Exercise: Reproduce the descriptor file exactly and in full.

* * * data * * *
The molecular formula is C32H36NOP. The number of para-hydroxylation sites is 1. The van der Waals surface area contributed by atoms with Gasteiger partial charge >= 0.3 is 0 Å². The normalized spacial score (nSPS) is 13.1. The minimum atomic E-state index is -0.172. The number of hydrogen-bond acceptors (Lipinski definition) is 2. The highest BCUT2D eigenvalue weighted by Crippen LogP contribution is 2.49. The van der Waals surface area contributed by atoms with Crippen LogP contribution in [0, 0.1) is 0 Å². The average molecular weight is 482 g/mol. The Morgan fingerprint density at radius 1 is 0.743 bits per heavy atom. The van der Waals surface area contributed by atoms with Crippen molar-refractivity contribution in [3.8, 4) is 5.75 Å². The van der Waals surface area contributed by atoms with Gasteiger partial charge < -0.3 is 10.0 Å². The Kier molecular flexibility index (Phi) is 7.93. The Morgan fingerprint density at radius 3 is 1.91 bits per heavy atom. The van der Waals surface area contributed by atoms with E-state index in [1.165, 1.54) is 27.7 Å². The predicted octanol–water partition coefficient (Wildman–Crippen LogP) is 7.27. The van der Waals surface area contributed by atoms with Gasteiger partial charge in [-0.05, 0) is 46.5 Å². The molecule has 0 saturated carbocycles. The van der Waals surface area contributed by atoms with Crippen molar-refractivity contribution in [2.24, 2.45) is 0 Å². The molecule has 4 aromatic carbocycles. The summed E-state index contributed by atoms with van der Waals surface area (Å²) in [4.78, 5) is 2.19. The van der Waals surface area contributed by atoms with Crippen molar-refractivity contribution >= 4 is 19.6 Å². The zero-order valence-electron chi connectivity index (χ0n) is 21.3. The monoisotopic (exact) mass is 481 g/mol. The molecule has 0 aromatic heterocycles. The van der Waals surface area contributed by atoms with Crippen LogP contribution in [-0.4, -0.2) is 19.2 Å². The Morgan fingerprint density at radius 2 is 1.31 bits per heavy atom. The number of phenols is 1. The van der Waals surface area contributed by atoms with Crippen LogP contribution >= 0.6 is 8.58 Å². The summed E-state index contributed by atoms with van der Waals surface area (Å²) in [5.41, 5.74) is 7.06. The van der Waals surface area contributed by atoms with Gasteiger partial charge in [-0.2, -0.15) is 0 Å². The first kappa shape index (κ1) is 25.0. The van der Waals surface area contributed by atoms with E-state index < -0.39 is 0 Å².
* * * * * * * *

The molecular formula is C32H36NOP. The number of para-hydroxylation sites is 1. The van der Waals surface area contributed by atoms with Gasteiger partial charge >= 0.3 is 0 Å². The normalized spacial score (nSPS) is 13.1. The minimum atomic E-state index is -0.172. The number of hydrogen-bond acceptors (Lipinski definition) is 2. The highest BCUT2D eigenvalue weighted by Crippen LogP contribution is 2.49. The van der Waals surface area contributed by atoms with Crippen LogP contribution in [0, 0.1) is 0 Å². The average molecular weight is 482 g/mol. The Morgan fingerprint density at radius 1 is 0.743 bits per heavy atom. The van der Waals surface area contributed by atoms with Crippen molar-refractivity contribution in [3.8, 4) is 5.75 Å². The van der Waals surface area contributed by atoms with Gasteiger partial charge < -0.3 is 10.0 Å². The Kier molecular flexibility index (Phi) is 7.93. The Morgan fingerprint density at radius 3 is 1.91 bits per heavy atom. The van der Waals surface area contributed by atoms with E-state index in [1.165, 1.54) is 27.7 Å². The predicted octanol–water partition coefficient (Wildman–Crippen LogP) is 7.27. The van der Waals surface area contributed by atoms with Gasteiger partial charge in [-0.05, 0) is 46.5 Å². The molecule has 0 saturated carbocycles. The van der Waals surface area contributed by atoms with Crippen molar-refractivity contribution in [2.24, 2.45) is 0 Å². The molecule has 4 aromatic carbocycles. The summed E-state index contributed by atoms with van der Waals surface area (Å²) in [4.78, 5) is 2.19. The van der Waals surface area contributed by atoms with Crippen molar-refractivity contribution >= 4 is 19.6 Å². The zero-order valence-electron chi connectivity index (χ0n) is 21.3. The monoisotopic (exact) mass is 481 g/mol. The molecule has 0 aromatic heterocycles. The van der Waals surface area contributed by atoms with Crippen LogP contribution in [-0.4, -0.2) is 19.2 Å². The Morgan fingerprint density at radius 2 is 1.31 bits per heavy atom. The number of phenols is 1. The van der Waals surface area contributed by atoms with Crippen LogP contribution >= 0.6 is 8.58 Å². The summed E-state index contributed by atoms with van der Waals surface area (Å²) in [5.41, 5.74) is 7.06. The van der Waals surface area contributed by atoms with Gasteiger partial charge in [-0.2, -0.15) is 0 Å². The first kappa shape index (κ1) is 25.0. The van der Waals surface area contributed by atoms with E-state index < -0.39 is 0 Å².